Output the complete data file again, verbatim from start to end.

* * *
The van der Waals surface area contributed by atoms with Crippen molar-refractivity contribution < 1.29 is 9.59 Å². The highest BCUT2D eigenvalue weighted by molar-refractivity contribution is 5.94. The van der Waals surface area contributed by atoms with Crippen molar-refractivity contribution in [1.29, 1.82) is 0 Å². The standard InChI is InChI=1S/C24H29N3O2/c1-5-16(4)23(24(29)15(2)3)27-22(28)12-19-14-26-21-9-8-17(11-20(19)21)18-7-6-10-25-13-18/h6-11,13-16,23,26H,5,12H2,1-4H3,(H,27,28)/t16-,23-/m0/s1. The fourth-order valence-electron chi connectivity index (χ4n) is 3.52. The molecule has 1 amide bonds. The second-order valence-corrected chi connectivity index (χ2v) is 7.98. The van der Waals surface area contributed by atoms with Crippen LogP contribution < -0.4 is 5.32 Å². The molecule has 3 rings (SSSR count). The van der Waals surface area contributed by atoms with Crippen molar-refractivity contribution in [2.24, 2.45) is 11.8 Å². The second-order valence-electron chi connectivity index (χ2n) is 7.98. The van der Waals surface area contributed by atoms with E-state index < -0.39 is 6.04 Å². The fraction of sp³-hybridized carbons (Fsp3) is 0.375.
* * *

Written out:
The van der Waals surface area contributed by atoms with Crippen molar-refractivity contribution < 1.29 is 9.59 Å². The highest BCUT2D eigenvalue weighted by molar-refractivity contribution is 5.94. The van der Waals surface area contributed by atoms with Crippen molar-refractivity contribution in [1.29, 1.82) is 0 Å². The standard InChI is InChI=1S/C24H29N3O2/c1-5-16(4)23(24(29)15(2)3)27-22(28)12-19-14-26-21-9-8-17(11-20(19)21)18-7-6-10-25-13-18/h6-11,13-16,23,26H,5,12H2,1-4H3,(H,27,28)/t16-,23-/m0/s1. The fourth-order valence-electron chi connectivity index (χ4n) is 3.52. The molecule has 1 amide bonds. The second-order valence-corrected chi connectivity index (χ2v) is 7.98. The van der Waals surface area contributed by atoms with Crippen LogP contribution < -0.4 is 5.32 Å². The molecule has 3 rings (SSSR count). The van der Waals surface area contributed by atoms with Crippen molar-refractivity contribution in [2.24, 2.45) is 11.8 Å². The second-order valence-electron chi connectivity index (χ2n) is 7.98. The van der Waals surface area contributed by atoms with E-state index < -0.39 is 6.04 Å². The fraction of sp³-hybridized carbons (Fsp3) is 0.375.